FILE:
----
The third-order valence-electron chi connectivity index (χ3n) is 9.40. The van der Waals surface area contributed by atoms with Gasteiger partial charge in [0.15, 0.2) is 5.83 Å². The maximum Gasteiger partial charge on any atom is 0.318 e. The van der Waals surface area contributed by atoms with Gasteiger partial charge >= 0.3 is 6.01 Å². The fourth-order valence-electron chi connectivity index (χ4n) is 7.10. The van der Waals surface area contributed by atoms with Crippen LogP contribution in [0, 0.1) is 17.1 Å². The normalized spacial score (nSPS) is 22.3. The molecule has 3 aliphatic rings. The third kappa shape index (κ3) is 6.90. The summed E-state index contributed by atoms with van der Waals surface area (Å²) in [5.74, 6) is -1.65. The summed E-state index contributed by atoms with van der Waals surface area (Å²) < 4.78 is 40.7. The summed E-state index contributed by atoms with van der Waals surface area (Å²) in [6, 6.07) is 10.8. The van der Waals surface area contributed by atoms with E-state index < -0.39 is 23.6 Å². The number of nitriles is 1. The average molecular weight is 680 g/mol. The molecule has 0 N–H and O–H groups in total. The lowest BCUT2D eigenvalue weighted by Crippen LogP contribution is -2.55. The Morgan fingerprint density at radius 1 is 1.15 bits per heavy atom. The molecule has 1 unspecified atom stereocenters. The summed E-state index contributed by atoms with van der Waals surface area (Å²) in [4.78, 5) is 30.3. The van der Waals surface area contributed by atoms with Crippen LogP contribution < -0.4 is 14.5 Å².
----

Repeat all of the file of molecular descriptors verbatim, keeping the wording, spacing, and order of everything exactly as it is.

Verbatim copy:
The third-order valence-electron chi connectivity index (χ3n) is 9.40. The van der Waals surface area contributed by atoms with Gasteiger partial charge in [0.15, 0.2) is 5.83 Å². The maximum Gasteiger partial charge on any atom is 0.318 e. The van der Waals surface area contributed by atoms with Gasteiger partial charge >= 0.3 is 6.01 Å². The fourth-order valence-electron chi connectivity index (χ4n) is 7.10. The van der Waals surface area contributed by atoms with Crippen LogP contribution in [0, 0.1) is 17.1 Å². The normalized spacial score (nSPS) is 22.3. The molecule has 3 aliphatic rings. The third kappa shape index (κ3) is 6.90. The summed E-state index contributed by atoms with van der Waals surface area (Å²) in [5.74, 6) is -1.65. The summed E-state index contributed by atoms with van der Waals surface area (Å²) < 4.78 is 40.7. The summed E-state index contributed by atoms with van der Waals surface area (Å²) in [6, 6.07) is 10.8. The van der Waals surface area contributed by atoms with E-state index < -0.39 is 23.6 Å². The number of nitriles is 1. The average molecular weight is 680 g/mol. The molecule has 0 N–H and O–H groups in total. The lowest BCUT2D eigenvalue weighted by Crippen LogP contribution is -2.55. The Morgan fingerprint density at radius 1 is 1.15 bits per heavy atom. The molecule has 1 unspecified atom stereocenters. The summed E-state index contributed by atoms with van der Waals surface area (Å²) in [4.78, 5) is 30.3. The van der Waals surface area contributed by atoms with Crippen LogP contribution < -0.4 is 14.5 Å².